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Oct. 14—More than 80% of Owensboro Catholic Schools students scored at or above grade level on their annual standardized tests that were taken in August and September.
Students also showed greater growth collectively this year than in the four previous school years, which OCS Chief Administrative Officer Keith Osborne said could be a positive attribute of the pandemic.
"Undoubtedly, COVID sparked a heightened level of engagement between parents, teachers and students out of concern that students would suffer academically," he said, adding that everyone from students and parents to educators "had a greater focus and appreciation for being in person, being in classes, which then led to even greater test scores."
Educators in Catholic schools in western Kentucky have been engaged in quarterly virtual meetings throughout the pandemic to compare notes, share ideas and offer support for one another about how best to help students.
"Catholic school students throughout the (Diocese of Owensboro) are reaping the benefits of teaching creativity, ingenuity and commitment to delivering in-person education," Osborne said.
He said learning of the positive test results was "surprising," considering the strife caused by the pandemic over the last 18 months, and that it is indicative of the level of support students, faculty and staff have had throughout trying times.
The support of parents, grandparents, alumni, business partners and community leaders was also unprecedented, he said.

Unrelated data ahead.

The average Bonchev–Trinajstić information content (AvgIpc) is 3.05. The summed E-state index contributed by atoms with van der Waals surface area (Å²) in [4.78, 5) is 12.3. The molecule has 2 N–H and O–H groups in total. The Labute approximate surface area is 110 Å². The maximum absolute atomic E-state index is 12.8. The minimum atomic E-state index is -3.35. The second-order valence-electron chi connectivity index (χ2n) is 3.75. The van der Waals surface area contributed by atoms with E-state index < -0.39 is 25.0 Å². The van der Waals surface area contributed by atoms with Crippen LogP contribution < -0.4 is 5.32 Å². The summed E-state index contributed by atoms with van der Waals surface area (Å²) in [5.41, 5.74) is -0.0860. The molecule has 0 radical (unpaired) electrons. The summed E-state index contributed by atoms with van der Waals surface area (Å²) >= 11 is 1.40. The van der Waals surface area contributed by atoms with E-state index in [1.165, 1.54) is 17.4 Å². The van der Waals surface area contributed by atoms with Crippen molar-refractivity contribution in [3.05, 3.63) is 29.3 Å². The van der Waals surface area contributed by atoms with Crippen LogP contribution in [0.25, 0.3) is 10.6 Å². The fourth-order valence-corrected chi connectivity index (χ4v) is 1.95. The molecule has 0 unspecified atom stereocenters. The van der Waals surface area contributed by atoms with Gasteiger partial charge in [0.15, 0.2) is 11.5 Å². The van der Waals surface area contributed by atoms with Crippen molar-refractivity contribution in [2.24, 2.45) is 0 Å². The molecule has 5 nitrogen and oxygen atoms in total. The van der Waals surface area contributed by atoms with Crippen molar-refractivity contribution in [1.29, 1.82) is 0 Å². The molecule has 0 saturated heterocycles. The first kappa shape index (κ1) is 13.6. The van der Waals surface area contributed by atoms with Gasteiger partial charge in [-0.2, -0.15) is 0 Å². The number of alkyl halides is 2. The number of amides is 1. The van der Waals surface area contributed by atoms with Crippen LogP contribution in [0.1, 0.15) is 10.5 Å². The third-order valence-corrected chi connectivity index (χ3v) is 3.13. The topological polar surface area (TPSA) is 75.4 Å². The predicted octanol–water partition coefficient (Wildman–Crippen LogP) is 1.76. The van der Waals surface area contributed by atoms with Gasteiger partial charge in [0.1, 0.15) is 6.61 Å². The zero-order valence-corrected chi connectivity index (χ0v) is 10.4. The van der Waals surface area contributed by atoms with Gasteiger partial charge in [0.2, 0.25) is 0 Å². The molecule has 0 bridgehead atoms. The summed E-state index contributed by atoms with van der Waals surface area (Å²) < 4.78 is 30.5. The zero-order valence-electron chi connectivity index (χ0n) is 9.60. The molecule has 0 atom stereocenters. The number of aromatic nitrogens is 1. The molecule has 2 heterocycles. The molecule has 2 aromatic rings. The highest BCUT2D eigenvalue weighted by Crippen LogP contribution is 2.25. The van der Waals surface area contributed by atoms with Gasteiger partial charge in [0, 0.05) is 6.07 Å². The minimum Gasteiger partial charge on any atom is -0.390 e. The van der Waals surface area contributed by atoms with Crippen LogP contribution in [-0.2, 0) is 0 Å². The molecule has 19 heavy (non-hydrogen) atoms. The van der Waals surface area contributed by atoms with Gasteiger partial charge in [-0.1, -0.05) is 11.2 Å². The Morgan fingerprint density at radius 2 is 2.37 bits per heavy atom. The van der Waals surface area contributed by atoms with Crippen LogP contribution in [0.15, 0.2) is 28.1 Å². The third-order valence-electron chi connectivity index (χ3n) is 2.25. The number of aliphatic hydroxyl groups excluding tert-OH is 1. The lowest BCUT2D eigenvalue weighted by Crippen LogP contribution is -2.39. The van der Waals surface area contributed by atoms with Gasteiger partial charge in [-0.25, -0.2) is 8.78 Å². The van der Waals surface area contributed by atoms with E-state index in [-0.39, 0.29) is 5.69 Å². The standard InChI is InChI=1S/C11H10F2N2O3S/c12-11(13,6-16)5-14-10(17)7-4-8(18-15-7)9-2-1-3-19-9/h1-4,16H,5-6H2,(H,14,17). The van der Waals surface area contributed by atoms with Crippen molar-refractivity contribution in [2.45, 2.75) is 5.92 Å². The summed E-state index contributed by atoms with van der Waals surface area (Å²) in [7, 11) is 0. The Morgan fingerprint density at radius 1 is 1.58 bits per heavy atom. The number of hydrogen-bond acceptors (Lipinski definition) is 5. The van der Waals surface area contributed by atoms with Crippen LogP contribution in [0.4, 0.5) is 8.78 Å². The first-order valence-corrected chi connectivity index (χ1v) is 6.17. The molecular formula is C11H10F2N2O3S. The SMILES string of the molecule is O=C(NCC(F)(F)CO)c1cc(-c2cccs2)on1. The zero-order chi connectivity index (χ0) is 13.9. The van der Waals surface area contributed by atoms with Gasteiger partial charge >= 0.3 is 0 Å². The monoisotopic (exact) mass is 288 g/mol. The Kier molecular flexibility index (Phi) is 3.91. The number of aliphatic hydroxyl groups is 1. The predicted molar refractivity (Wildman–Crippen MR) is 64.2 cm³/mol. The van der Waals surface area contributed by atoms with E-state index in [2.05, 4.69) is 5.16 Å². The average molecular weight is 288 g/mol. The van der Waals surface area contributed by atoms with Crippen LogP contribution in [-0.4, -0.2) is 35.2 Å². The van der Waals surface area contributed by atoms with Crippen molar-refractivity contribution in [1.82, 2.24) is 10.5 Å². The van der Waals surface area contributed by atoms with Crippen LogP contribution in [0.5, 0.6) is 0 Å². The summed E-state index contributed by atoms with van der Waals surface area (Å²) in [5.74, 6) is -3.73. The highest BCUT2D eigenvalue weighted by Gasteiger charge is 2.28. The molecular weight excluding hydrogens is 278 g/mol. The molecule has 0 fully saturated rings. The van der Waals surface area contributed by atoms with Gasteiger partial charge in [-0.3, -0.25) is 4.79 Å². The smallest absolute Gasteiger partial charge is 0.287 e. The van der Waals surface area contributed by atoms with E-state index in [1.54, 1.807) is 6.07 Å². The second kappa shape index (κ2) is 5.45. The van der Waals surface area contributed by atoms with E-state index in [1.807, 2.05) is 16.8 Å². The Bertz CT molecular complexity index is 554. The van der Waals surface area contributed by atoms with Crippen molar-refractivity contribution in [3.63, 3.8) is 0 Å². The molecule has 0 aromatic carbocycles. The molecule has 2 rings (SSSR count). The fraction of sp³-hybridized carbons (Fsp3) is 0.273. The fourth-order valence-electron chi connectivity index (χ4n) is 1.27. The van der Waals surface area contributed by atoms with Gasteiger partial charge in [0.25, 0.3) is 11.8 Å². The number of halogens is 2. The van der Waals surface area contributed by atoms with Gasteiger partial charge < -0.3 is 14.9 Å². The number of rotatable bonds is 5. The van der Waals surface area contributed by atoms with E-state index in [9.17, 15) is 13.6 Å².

"We remain grateful to the priest pastors who support OCS, and for the ongoing prayers of the faithful offered on our behalf," he said.
OCS uses the NWEA testing system to administer its annual tests for all students in preschool through 12th grade. NWEA is a research-based, nonprofit that creates assessments to help educators accurately measure student growth and success. It has been helping school systems for 40 years and is used in more than 9,500 schools, districts and education agencies in 145 countries, according to its website, nwea.org.
Specifically, Owensboro Catholic uses the NWEA's MAP tests to measure individual and class growth between each year and months of the year, as students take the tests at the beginning of the school year and toward the end. Students take multiple tests over multiple days so that OCS educators can see the full spectrum of results in multiple subjects.
With that information, Osborne said, educators can see where gaps in education exist and accurately get a glimpse on how students are doing "for better or for worse."
"You have to know where your strengths and weaknesses are," he said. "That knowledge can help educators develop the plan to help that individual student improve."
Bobbie Hayse, firstname.lastname@example.org, 270-691-7315